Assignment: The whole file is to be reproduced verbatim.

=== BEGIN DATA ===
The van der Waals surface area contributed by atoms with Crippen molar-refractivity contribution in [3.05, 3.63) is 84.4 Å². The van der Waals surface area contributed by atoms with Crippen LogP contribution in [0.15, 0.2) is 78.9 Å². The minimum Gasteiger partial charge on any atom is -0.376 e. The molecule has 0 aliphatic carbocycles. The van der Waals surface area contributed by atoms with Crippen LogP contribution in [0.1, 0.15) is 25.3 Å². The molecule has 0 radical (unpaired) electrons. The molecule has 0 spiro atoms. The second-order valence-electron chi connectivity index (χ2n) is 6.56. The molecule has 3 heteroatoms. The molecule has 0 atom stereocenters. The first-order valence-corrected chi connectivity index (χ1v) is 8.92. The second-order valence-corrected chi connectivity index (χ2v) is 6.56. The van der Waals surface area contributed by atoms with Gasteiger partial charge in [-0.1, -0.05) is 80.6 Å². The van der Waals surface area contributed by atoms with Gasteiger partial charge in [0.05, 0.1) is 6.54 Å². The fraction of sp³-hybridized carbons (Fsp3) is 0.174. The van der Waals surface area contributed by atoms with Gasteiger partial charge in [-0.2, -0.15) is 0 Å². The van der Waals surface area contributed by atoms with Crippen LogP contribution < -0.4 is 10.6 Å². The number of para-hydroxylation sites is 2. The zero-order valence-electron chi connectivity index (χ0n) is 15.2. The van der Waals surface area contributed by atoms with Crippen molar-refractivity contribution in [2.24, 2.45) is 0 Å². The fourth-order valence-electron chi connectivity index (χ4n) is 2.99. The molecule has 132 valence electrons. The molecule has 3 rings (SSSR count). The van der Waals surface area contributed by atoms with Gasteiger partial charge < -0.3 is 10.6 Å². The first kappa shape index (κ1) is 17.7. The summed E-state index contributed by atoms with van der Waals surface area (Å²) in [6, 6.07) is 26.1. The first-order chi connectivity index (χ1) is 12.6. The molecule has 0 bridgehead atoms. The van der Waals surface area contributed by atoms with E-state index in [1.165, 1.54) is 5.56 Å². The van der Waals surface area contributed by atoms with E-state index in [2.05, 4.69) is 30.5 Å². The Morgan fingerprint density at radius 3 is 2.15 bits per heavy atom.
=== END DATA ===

The van der Waals surface area contributed by atoms with Crippen molar-refractivity contribution in [3.05, 3.63) is 84.4 Å². The van der Waals surface area contributed by atoms with Crippen LogP contribution in [0.15, 0.2) is 78.9 Å². The minimum Gasteiger partial charge on any atom is -0.376 e. The molecule has 0 aliphatic carbocycles. The van der Waals surface area contributed by atoms with Crippen LogP contribution in [0.1, 0.15) is 25.3 Å². The molecule has 0 radical (unpaired) electrons. The molecule has 0 spiro atoms. The second-order valence-electron chi connectivity index (χ2n) is 6.56. The molecule has 3 heteroatoms. The molecule has 0 atom stereocenters. The first-order valence-corrected chi connectivity index (χ1v) is 8.92. The second-order valence-corrected chi connectivity index (χ2v) is 6.56. The van der Waals surface area contributed by atoms with Gasteiger partial charge in [-0.1, -0.05) is 80.6 Å². The van der Waals surface area contributed by atoms with Gasteiger partial charge in [0.05, 0.1) is 6.54 Å². The fraction of sp³-hybridized carbons (Fsp3) is 0.174. The van der Waals surface area contributed by atoms with Gasteiger partial charge in [-0.2, -0.15) is 0 Å². The van der Waals surface area contributed by atoms with Crippen LogP contribution < -0.4 is 10.6 Å². The number of para-hydroxylation sites is 2. The zero-order valence-electron chi connectivity index (χ0n) is 15.2. The van der Waals surface area contributed by atoms with Crippen molar-refractivity contribution in [2.24, 2.45) is 0 Å². The fourth-order valence-electron chi connectivity index (χ4n) is 2.99. The molecule has 132 valence electrons. The molecule has 3 rings (SSSR count). The van der Waals surface area contributed by atoms with Gasteiger partial charge < -0.3 is 10.6 Å². The first kappa shape index (κ1) is 17.7. The summed E-state index contributed by atoms with van der Waals surface area (Å²) in [6, 6.07) is 26.1. The first-order chi connectivity index (χ1) is 12.6. The molecule has 0 bridgehead atoms. The van der Waals surface area contributed by atoms with E-state index in [1.165, 1.54) is 5.56 Å². The van der Waals surface area contributed by atoms with E-state index in [2.05, 4.69) is 30.5 Å². The Morgan fingerprint density at radius 3 is 2.15 bits per heavy atom.